The Hidden Life of Clare of Assisi

The hidden life of Clare of Assisi (119-[something] to 1253) is forever bound to that of Saint Francis of Assisi (1182-1226), though Clare was a force unto herself who cast her own light and left a unique echo. I have already written a book about Francis (A Mended and Broken Heart, 2008, Basic Books) and have now turned my thoughts to Clare–the medieval feminine expression of Francis’ spiritual vision.

She has a lot she can teach today’s women because she was — as Hillary Clinton recently described herself — “a glass-ceiling breaker,” shattering social barriers and duties of rank to assume a new kind of life that leveled the playing field, the life of a penitent religious. Details of her life and spirituality will be outlined in my upcoming book. For now, this is a glimpse of Clare’s life, which, for too long has been obscured by the shadow of  Saint Francis.

Little known facts about Clare:

  • She lived in a home with an absentee and abusive father.
  • She was among Assisi’s most beautiful and marriageable women of nobility, being groomed by the age of 13 her for a marriage of rank.
  • She had many suitors, all of whom she stubbornly rebuffed.
  • She met frequently and conspired in secret with Francis of Assisi, who orchestrated the means of her escape from her family. She ran away from the family home alone at night to meet Francis, who hid her, and her relatives came to retrieve her and beat her. (A few weeks later they nearly killed her sister who followed Clare, leaving her near death along the side of a road.)
  • After following Francis into life as a penitent religious, she acquired (as the sisters call it) “the gift of tears.”
  • She needed much consoling and when Francis was in town he would go to her to console her with “honey-sweet words.”
  • The years following Francis’ death in 1226 Clare’s health declined and she became crippled. She couldn’t rise from her bed for the last 27 years of her life. Some say she was anorexic.
  • She defied popes and emperors to stand her ground and gain a Rule (governing document) for her religious order.
  • She is the first woman in Christendom to win her own Rule.
  • She held her ground of conviction, even if it meant defying church authorities of her time (including the Pope).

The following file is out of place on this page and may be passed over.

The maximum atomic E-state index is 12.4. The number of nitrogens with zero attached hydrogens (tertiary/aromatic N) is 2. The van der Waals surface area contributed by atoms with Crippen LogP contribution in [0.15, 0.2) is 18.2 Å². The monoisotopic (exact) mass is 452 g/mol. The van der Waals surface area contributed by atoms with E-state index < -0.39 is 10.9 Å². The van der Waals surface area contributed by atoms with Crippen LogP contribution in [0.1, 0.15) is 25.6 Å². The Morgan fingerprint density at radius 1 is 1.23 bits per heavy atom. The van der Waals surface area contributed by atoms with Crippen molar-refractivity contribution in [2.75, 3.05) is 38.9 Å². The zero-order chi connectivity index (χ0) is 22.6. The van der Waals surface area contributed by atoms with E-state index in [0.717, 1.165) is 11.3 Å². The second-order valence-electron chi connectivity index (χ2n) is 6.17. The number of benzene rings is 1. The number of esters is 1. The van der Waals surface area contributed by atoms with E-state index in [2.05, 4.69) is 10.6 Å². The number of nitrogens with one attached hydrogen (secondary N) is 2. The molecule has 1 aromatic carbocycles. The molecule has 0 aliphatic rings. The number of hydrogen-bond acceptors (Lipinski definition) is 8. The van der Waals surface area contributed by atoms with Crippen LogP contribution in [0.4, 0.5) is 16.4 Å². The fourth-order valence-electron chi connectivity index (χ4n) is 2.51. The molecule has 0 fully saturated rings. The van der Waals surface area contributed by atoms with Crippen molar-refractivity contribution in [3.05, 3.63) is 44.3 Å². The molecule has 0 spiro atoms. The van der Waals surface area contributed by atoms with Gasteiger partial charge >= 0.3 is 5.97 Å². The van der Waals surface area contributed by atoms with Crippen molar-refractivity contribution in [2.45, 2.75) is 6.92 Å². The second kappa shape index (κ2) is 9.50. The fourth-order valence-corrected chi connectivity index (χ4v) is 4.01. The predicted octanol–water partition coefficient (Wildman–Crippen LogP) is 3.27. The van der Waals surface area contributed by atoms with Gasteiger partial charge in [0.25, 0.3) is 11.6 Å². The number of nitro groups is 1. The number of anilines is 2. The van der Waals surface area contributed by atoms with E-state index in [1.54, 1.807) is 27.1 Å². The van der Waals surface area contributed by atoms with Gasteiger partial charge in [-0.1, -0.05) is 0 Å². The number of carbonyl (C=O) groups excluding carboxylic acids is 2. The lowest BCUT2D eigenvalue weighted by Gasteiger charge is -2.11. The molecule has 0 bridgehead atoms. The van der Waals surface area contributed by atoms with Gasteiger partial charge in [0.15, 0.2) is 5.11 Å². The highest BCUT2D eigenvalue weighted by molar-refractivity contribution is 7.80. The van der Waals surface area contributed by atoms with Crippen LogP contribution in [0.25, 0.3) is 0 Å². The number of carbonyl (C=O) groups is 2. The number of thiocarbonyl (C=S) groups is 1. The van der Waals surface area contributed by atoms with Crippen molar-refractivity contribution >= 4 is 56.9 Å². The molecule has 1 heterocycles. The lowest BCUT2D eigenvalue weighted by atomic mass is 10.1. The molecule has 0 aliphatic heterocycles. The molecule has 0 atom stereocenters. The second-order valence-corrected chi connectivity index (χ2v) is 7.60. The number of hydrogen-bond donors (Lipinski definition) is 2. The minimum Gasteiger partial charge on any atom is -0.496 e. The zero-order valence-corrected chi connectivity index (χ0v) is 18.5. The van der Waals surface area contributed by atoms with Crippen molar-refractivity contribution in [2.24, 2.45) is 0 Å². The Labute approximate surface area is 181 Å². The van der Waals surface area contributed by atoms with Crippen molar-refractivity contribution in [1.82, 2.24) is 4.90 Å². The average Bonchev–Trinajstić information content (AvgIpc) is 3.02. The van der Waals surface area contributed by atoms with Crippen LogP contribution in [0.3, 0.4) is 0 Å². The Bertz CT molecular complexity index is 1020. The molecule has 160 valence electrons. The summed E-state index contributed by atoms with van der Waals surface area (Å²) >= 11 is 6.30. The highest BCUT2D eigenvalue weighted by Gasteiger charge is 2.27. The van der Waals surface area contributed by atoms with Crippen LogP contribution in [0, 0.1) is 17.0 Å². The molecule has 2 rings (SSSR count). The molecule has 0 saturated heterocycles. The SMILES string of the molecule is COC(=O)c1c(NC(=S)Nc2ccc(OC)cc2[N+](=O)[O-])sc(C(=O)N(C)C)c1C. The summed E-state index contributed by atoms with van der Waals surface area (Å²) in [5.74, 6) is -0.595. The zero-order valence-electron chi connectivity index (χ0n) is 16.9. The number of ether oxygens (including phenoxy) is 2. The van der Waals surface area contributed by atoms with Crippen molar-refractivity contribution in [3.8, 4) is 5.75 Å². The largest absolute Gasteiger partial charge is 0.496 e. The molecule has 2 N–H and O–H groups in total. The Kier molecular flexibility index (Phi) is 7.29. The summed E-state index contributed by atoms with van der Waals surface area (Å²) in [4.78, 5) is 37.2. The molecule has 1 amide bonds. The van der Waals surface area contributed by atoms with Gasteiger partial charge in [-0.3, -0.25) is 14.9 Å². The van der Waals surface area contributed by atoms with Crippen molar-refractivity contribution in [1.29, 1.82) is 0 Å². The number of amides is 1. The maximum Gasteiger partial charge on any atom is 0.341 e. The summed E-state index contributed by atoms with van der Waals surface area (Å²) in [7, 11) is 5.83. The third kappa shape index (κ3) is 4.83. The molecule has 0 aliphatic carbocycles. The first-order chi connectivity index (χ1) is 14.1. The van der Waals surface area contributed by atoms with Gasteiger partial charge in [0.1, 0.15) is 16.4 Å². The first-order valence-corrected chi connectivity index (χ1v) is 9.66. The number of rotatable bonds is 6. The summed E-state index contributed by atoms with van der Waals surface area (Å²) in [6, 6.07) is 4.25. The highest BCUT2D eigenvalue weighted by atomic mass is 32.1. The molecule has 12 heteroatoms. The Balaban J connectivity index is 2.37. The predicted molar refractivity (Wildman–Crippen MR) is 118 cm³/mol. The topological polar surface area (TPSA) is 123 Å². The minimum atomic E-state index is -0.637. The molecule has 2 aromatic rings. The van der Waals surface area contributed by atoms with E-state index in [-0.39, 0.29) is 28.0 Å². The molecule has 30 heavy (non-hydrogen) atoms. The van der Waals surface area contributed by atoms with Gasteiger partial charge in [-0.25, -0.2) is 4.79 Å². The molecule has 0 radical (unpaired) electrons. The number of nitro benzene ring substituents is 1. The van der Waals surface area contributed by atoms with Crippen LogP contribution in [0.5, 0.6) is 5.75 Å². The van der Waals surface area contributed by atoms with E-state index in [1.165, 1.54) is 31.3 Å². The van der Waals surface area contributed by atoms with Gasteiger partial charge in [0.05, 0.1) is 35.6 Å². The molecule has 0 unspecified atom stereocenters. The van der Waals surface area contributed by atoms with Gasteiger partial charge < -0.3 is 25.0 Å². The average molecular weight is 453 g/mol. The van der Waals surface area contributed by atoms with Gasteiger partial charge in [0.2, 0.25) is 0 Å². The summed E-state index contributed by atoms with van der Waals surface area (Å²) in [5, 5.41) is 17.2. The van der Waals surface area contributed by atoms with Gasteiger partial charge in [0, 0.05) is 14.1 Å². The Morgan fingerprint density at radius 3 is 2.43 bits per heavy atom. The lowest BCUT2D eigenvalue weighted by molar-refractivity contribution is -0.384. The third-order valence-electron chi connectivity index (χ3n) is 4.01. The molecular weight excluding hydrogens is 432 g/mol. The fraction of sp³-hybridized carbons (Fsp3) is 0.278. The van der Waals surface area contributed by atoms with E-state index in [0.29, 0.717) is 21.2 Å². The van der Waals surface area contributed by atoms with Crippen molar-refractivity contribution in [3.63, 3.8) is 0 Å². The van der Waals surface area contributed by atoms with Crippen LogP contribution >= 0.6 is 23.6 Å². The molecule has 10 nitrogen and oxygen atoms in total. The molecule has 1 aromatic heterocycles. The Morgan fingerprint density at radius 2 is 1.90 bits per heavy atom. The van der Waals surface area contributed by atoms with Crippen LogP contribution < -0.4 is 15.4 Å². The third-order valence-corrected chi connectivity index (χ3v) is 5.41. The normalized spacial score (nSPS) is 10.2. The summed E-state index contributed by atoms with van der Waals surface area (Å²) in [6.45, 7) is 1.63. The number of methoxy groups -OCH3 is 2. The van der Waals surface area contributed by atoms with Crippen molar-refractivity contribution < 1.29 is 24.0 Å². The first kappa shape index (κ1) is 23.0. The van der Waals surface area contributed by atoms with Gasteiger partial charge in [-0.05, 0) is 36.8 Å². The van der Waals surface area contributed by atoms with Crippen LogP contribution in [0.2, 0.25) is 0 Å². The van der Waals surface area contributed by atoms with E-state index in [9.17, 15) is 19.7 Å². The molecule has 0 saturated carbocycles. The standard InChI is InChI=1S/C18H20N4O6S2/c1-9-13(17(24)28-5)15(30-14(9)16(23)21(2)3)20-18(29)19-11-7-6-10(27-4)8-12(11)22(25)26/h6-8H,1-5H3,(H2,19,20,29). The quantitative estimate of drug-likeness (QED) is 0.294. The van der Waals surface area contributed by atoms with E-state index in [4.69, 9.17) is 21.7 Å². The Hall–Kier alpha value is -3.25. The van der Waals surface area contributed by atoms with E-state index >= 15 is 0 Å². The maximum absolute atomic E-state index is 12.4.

Biographer Marco Bartoli wrote, “Clare was not an ordinary young girl leaving her parents to enter monastic life. Nor was Francis a bishop—to whom the consecration of virgins was normally reserved. In fact, he was not even a priest but only a layman, and yet he took upon himself the right to consecrate Clare.”

Indeed she was consecrated. In her youth this marriageable, head-strong, delicate beauty ran through tall grass alone in the night to meet Francis in a field. She would become the first female to join his Order and in time become the consummate spiritual mother. Francis deemed her the “Woman of his Castle” — he was defined by his knightly imaginings — and she came of age knowing and loving him. She renounced rank and family to follow him. And then he died.

She outlived him by 27 years. As a result, she was forced to forge a new vision of life and devotion in the crucible of grief and physical incapacitation in equipoise with authentic love for and trust in an inexplicable God.

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About Wendy Murray

Wendy Murray is a veteran and award-winning journalist. She served as associate editor and Senior Writer at Christianity Today magazine and has written extensively for other publications such as Books & Culture and The Christian Century. She has written 11 books.

  • Barbara Bohan

    This is very interesting to me. Although I was raised Catholic, I only recently heard of Clare of Assisi.

    • Wendy Murray

      Thanks for reading. Please share!

  • Barbara Bohan

    will do


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